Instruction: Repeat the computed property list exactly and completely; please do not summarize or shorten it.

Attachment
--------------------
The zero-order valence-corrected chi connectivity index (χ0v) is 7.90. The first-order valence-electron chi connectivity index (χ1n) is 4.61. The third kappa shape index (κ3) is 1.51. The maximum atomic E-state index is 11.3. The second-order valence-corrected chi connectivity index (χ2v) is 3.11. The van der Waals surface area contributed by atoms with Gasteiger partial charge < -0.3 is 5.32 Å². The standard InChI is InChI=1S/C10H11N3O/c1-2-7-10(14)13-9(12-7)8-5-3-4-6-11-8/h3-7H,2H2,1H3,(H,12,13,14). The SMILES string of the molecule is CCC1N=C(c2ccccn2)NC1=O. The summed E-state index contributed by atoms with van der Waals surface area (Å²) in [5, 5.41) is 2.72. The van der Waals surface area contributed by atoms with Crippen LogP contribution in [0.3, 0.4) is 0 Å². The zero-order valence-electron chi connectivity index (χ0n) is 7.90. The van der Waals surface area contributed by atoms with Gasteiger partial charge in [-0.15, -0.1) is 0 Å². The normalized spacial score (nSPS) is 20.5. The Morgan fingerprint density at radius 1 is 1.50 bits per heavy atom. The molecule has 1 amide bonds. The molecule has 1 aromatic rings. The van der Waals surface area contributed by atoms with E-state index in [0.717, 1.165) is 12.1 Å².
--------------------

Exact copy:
The zero-order valence-corrected chi connectivity index (χ0v) is 7.90. The first-order valence-electron chi connectivity index (χ1n) is 4.61. The third kappa shape index (κ3) is 1.51. The maximum atomic E-state index is 11.3. The second-order valence-corrected chi connectivity index (χ2v) is 3.11. The van der Waals surface area contributed by atoms with Gasteiger partial charge < -0.3 is 5.32 Å². The standard InChI is InChI=1S/C10H11N3O/c1-2-7-10(14)13-9(12-7)8-5-3-4-6-11-8/h3-7H,2H2,1H3,(H,12,13,14). The SMILES string of the molecule is CCC1N=C(c2ccccn2)NC1=O. The summed E-state index contributed by atoms with van der Waals surface area (Å²) in [5, 5.41) is 2.72. The van der Waals surface area contributed by atoms with Crippen LogP contribution in [0.3, 0.4) is 0 Å². The zero-order valence-electron chi connectivity index (χ0n) is 7.90. The van der Waals surface area contributed by atoms with Gasteiger partial charge in [-0.15, -0.1) is 0 Å². The normalized spacial score (nSPS) is 20.5. The Morgan fingerprint density at radius 1 is 1.50 bits per heavy atom. The molecule has 1 amide bonds. The molecule has 1 aromatic rings. The van der Waals surface area contributed by atoms with E-state index in [0.717, 1.165) is 12.1 Å².